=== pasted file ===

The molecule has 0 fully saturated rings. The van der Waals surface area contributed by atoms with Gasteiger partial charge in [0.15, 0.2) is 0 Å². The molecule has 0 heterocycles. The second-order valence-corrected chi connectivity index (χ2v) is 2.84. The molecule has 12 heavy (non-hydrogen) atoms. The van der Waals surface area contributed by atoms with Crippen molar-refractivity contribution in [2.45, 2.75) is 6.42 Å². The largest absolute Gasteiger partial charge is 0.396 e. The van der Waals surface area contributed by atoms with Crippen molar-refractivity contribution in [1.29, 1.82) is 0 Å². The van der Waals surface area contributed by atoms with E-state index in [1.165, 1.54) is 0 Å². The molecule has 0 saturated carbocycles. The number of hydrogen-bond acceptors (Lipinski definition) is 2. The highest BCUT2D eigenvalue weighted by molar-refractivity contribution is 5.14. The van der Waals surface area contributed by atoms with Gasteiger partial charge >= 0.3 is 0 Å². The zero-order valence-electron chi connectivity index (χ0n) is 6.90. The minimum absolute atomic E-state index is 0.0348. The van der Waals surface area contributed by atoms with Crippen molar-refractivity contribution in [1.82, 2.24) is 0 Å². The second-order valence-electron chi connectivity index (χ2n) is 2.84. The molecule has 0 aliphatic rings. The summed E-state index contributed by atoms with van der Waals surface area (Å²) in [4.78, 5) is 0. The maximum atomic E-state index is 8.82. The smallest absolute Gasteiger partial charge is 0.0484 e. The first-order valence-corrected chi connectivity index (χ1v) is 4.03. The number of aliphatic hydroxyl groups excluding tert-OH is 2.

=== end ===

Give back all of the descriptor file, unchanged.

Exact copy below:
The molecule has 0 fully saturated rings. The van der Waals surface area contributed by atoms with Gasteiger partial charge in [0.15, 0.2) is 0 Å². The molecule has 0 heterocycles. The second-order valence-corrected chi connectivity index (χ2v) is 2.84. The molecule has 12 heavy (non-hydrogen) atoms. The van der Waals surface area contributed by atoms with Crippen molar-refractivity contribution in [2.45, 2.75) is 6.42 Å². The largest absolute Gasteiger partial charge is 0.396 e. The van der Waals surface area contributed by atoms with Crippen molar-refractivity contribution in [1.29, 1.82) is 0 Å². The van der Waals surface area contributed by atoms with E-state index in [1.165, 1.54) is 0 Å². The molecule has 0 saturated carbocycles. The number of hydrogen-bond acceptors (Lipinski definition) is 2. The highest BCUT2D eigenvalue weighted by molar-refractivity contribution is 5.14. The van der Waals surface area contributed by atoms with Gasteiger partial charge >= 0.3 is 0 Å². The zero-order valence-electron chi connectivity index (χ0n) is 6.90. The minimum absolute atomic E-state index is 0.0348. The van der Waals surface area contributed by atoms with Crippen molar-refractivity contribution in [1.82, 2.24) is 0 Å². The second-order valence-electron chi connectivity index (χ2n) is 2.84. The molecule has 0 aliphatic rings. The summed E-state index contributed by atoms with van der Waals surface area (Å²) in [4.78, 5) is 0. The maximum atomic E-state index is 8.82. The smallest absolute Gasteiger partial charge is 0.0484 e. The first-order valence-corrected chi connectivity index (χ1v) is 4.03. The number of aliphatic hydroxyl groups excluding tert-OH is 2.